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# MULTIPLYING TWO INTS GIVES INCORRECT RESULT

Applies to: General Topics

## Answer

Information in this article applies to:

• C166 All Versions
• C251 All Versions
• C51 All Versions

### QUESTION

I have written the following code:

```int a = 16234;
int b = 1025;
long prodl;

prodl = a * b;

/* this stores only 16 least significant bits
of the result in prodl */

prodl = (long)a *(long)b;

/* this stores the correct 32-bit result but the
casting should not be needed */
```

Why is the result incorrect? Why do I need to cast? Every other compiler I have tried produces the correct 32-bit result.

### ANSWER

Section 6.2.1.5 - Usual Arithmetic Conversions of the ANSI C standard states:

"Many binary operators that expect operands of arithmetic type cause conversions and yield result types in a similar way. The purpose is to yield a common type, which is also the type of the result. This pattern is called the usual arithmetic conversions:

First, if either operand has type long double, the other operand is converted to long double.

Otherwise, if either operand has type double, the other operand is converted to double.

Otherwise, if either operand has type float, the other operand is converted to float.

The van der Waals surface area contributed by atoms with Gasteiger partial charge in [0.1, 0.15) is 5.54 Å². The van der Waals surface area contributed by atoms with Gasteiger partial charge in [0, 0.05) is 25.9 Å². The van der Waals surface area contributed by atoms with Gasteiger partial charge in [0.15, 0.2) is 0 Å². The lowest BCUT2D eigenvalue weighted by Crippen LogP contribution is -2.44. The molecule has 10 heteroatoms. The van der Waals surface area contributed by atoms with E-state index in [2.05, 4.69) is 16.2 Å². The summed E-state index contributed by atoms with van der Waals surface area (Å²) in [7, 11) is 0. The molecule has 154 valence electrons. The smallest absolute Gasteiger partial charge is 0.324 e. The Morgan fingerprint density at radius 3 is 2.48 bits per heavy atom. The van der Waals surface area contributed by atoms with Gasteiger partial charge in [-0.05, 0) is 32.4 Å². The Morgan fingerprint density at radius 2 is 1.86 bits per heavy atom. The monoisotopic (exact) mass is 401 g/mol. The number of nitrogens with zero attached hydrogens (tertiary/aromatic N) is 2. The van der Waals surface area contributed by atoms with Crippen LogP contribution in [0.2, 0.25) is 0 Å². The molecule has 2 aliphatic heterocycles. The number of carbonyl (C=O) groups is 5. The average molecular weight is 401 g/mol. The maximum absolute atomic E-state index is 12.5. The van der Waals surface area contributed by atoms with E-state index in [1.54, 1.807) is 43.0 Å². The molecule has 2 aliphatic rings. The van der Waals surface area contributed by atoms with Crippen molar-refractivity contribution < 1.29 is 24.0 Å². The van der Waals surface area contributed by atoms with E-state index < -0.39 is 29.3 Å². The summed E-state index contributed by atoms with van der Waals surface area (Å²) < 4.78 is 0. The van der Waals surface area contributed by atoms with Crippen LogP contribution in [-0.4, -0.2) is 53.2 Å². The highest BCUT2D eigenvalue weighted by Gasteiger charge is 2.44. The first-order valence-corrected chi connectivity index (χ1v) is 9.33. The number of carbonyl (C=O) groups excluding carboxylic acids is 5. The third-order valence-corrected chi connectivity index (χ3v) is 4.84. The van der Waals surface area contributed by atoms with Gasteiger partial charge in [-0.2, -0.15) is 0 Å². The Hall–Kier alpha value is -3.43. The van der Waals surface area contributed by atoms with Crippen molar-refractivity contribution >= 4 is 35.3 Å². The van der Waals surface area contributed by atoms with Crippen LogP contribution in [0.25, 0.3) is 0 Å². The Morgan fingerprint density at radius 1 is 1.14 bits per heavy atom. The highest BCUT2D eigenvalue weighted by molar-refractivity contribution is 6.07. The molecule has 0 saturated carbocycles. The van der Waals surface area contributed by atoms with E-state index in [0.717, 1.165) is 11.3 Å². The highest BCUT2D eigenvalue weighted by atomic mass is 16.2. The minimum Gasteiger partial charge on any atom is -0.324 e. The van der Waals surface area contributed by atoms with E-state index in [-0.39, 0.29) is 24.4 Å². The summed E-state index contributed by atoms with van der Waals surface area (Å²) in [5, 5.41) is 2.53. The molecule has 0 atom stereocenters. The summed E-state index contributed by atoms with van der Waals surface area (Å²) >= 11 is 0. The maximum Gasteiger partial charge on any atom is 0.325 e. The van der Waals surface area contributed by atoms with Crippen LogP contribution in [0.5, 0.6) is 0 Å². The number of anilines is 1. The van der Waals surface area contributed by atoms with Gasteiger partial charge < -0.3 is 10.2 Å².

Otherwise, the integral promotions are performed on both operands. Then the following rules are applied:

If either operand has type unsigned long int, the other operand is converted to unsigned long int.

Otherwise, if one operand has type long int and the other has type unsigned int if a long int can represent all values of an unsigned int the operand of unsigned int is converted to long int; if a long int cannot represent all the values of an unsigned int both operands are converted to unsigned long int.

Otherwise, if either operand has type long int, the other operand is converted to long int.

Otherwise, if either operand has type unsigned int, the other operand is converted to unsigned int.

Otherwise, both operands have type int.

The values of floating operands and of the results of floating expressions may be represented in greater precision and range than that required by the type; the types are not changed thereby."

So, if both operands have type int, then the result also has type int. If either operand is a long int, then the other operand is converted to a long int and the result is a long int. Our compiler is ANSI C compliant so the following examples produces a long result if a and b are ints:

```prodl = (long)a * b;
prodl = a *(long)b;
prodl = (long)a * (long)b;
```

The following line does not yield the expected 32-bit result either. First a and b are multiplied, but according to the ANSI C Standard, the result is an int. The int is then cast to a long and assigned to prodl:

```prodl = (long)(a * b);
```

Note that on some compilers an int is stored using 32 bits, while on other compilers, an int is stored using 16 bits. The Keil compilers store int types using 16 bits. This explains why some compilers do produce a 32-bit value (they support 32-bit int types).

### MORE INFORMATION

Refer to the ANSI C Standard (ANSI/ISO 9899-1990), section 6.2.1.5 - Usual Arithmetic Conversions.

Article last edited on: 2005-07-19 10:22:03

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